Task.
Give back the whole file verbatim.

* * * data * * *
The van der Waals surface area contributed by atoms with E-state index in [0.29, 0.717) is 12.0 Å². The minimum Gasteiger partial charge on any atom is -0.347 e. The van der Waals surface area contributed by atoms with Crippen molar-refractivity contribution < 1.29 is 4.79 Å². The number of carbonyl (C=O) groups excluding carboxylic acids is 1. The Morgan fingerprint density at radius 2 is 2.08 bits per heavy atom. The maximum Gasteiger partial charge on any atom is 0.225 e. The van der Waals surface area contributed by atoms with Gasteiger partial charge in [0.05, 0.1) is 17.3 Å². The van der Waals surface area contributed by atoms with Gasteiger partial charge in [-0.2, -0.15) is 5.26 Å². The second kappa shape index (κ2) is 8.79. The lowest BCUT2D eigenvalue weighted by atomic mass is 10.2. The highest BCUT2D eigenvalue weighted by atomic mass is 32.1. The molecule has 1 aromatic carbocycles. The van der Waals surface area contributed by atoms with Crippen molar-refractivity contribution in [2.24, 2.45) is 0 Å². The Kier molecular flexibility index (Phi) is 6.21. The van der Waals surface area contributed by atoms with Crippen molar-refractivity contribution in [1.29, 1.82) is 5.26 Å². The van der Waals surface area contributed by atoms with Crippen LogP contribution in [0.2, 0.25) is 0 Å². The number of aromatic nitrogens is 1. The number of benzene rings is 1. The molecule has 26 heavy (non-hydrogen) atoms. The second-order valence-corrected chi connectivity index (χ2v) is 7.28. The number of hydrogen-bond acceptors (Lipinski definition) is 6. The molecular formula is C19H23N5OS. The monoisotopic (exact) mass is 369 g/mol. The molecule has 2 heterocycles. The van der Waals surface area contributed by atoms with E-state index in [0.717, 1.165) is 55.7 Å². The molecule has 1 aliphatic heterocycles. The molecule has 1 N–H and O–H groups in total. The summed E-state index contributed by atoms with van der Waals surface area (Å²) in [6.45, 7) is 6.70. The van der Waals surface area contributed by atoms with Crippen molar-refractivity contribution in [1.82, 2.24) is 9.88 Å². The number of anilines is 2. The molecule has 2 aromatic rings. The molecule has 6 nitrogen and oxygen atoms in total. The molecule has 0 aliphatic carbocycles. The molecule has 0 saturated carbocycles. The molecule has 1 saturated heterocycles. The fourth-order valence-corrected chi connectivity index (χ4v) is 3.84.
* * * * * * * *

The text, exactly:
The van der Waals surface area contributed by atoms with E-state index in [0.29, 0.717) is 12.0 Å². The minimum Gasteiger partial charge on any atom is -0.347 e. The van der Waals surface area contributed by atoms with Crippen molar-refractivity contribution < 1.29 is 4.79 Å². The number of carbonyl (C=O) groups excluding carboxylic acids is 1. The Morgan fingerprint density at radius 2 is 2.08 bits per heavy atom. The maximum Gasteiger partial charge on any atom is 0.225 e. The van der Waals surface area contributed by atoms with Gasteiger partial charge in [0.05, 0.1) is 17.3 Å². The van der Waals surface area contributed by atoms with Gasteiger partial charge in [-0.2, -0.15) is 5.26 Å². The second kappa shape index (κ2) is 8.79. The lowest BCUT2D eigenvalue weighted by atomic mass is 10.2. The highest BCUT2D eigenvalue weighted by atomic mass is 32.1. The molecule has 1 aromatic carbocycles. The van der Waals surface area contributed by atoms with Crippen molar-refractivity contribution in [2.24, 2.45) is 0 Å². The Kier molecular flexibility index (Phi) is 6.21. The van der Waals surface area contributed by atoms with Crippen molar-refractivity contribution in [1.29, 1.82) is 5.26 Å². The van der Waals surface area contributed by atoms with Crippen LogP contribution in [0.2, 0.25) is 0 Å². The number of aromatic nitrogens is 1. The number of benzene rings is 1. The molecule has 26 heavy (non-hydrogen) atoms. The second-order valence-corrected chi connectivity index (χ2v) is 7.28. The number of hydrogen-bond acceptors (Lipinski definition) is 6. The molecular formula is C19H23N5OS. The monoisotopic (exact) mass is 369 g/mol. The molecule has 2 heterocycles. The van der Waals surface area contributed by atoms with E-state index in [0.717, 1.165) is 55.7 Å². The molecule has 1 aliphatic heterocycles. The molecule has 1 N–H and O–H groups in total. The summed E-state index contributed by atoms with van der Waals surface area (Å²) in [6.45, 7) is 6.70. The van der Waals surface area contributed by atoms with Crippen molar-refractivity contribution in [1.82, 2.24) is 9.88 Å². The number of anilines is 2. The molecule has 2 aromatic rings. The molecule has 6 nitrogen and oxygen atoms in total. The molecule has 0 aliphatic carbocycles. The molecule has 0 saturated carbocycles. The molecule has 1 saturated heterocycles. The fourth-order valence-corrected chi connectivity index (χ4v) is 3.84.